Reviewing Tech’s loss to No. 9 Louisville

Georgia Tech's Quinton Stephens, center, passes the ball in the second half of an NCAA college basketball game against Louisville in Atlanta, Saturday, Jan. 7, 2017. (AP Photo/David Goldman)

Georgia Tech’s Quinton Stephens, center, passes the ball in the second half of an NCAA college basketball game against Louisville in Atlanta, Saturday, Jan. 7, 2017. (AP Photo/David Goldman)

Looking back at Georgia Tech’s 65-50 loss to No. 8 Louisville Saturday at McCamish Pavilion. You can read the game story here and the “5 things” recap here.” Quotes from both coaches and Tech players are here. A story explaining UPS’ role in Louisville’s win is here.

Four factors*

4factorslouisville

The first two lines pretty much explain it all. Louisville shot more effectively, boosted by 9-for-16 shooting from 3-point range, and took better care of the basketball.

*Four factors follows the idea that the four statistics that most lead to success are effective field-goal percentage (which weights 3-point baskets proportionately), turnover percentage, offensive rebounding percentage and free throws per field-goal attempts.

Thought of the game

Much more so than the North Carolina or Duke games, I think this is the sort of game that we’re going to see a lot the rest of the way. Tech defends fairly well (rebounding aside) and gives teams trouble but loses because the offense can’t generate enough points.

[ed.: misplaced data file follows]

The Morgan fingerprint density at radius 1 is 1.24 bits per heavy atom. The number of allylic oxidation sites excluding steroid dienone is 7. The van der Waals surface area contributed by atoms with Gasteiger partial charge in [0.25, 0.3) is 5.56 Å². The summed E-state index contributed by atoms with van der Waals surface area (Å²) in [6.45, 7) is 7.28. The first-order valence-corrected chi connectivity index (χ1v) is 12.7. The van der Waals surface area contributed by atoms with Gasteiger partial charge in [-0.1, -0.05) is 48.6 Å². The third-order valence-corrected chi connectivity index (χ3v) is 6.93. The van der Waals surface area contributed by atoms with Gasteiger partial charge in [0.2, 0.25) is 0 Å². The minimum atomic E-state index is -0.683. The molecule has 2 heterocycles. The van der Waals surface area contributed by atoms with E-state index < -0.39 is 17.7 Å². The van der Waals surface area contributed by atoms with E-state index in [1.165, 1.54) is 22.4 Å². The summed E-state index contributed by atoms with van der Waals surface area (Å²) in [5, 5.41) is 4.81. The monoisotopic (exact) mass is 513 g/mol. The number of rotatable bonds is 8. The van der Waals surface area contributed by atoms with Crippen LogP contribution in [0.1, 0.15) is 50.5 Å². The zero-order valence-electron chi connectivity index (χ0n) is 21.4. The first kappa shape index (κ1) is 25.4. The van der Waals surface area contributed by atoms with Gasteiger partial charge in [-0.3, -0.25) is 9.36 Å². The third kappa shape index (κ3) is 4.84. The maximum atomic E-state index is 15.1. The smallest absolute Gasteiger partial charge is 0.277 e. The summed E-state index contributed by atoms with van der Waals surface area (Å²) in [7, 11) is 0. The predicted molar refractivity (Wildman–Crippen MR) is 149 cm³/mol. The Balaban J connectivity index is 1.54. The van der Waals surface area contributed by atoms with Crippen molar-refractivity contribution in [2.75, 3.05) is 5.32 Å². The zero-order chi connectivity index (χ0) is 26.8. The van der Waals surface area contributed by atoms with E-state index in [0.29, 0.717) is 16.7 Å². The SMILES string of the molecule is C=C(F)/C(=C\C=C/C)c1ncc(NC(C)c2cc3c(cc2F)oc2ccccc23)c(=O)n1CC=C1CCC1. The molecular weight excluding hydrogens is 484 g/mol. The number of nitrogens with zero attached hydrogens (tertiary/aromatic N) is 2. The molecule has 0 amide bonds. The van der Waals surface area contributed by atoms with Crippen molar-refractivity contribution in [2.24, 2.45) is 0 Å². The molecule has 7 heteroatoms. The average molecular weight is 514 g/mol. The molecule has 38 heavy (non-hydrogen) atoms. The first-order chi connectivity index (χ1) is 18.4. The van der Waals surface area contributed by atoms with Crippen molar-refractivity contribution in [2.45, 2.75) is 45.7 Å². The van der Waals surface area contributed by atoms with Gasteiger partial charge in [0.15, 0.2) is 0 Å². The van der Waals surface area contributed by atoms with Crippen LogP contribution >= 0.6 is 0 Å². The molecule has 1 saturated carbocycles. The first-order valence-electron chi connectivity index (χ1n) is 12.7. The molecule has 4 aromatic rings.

Saturday, Tech gave Louisville more trouble than the Cardinals have faced most of the season. Only four teams have held Louisville to under 65 points in regulation – Old Dominion, Wichita State, Baylor and Virginia. Those four teams are a combined 51-12.

After an atrocious start, the defense enabled Tech to put a mild-sized scare into the No. 9 team in the country, drawing to within three points midway through the second half. However, Tech shot 34 percent from the field and made one of eight 3-pointers. That isn’t going to get it done. Louisville is an excellent defensive team, but only two teams have scored fewer points this season against Louisville in regulation.

Louisville was further aided by two huge offensive rebounds that the Jackets could well have secured after Tech made its second-half run. The Jackets do not rebound well on the defensive end, partially because it’s harder to do when playing zone defense, and in this instance both Louisville offensive rebounds turned into 3-pointers that helped stave off the Jackets.

Stat of the game

Outside of center Ben Lammers (9-for-14 for a career-high 24 points) and guard Josh Okogie (5-for-12 for 15), Tech shot 3-for-24, including 0-for-6 from 3-point range, for 11 points. Forward Quinton Stephens, who came into the game averaging 10.1 points, had three. Guard Tadric Jackson, who has produced two games of 20 or more points and four with 15 or more, had five points, shooting 1-for-10 from the field.

“It’s nothing against those guys, because Quinton’s giving every ounce of energy that he’s got and Tadric’s trying,” Josh Pastner said. “We just need another scorer.”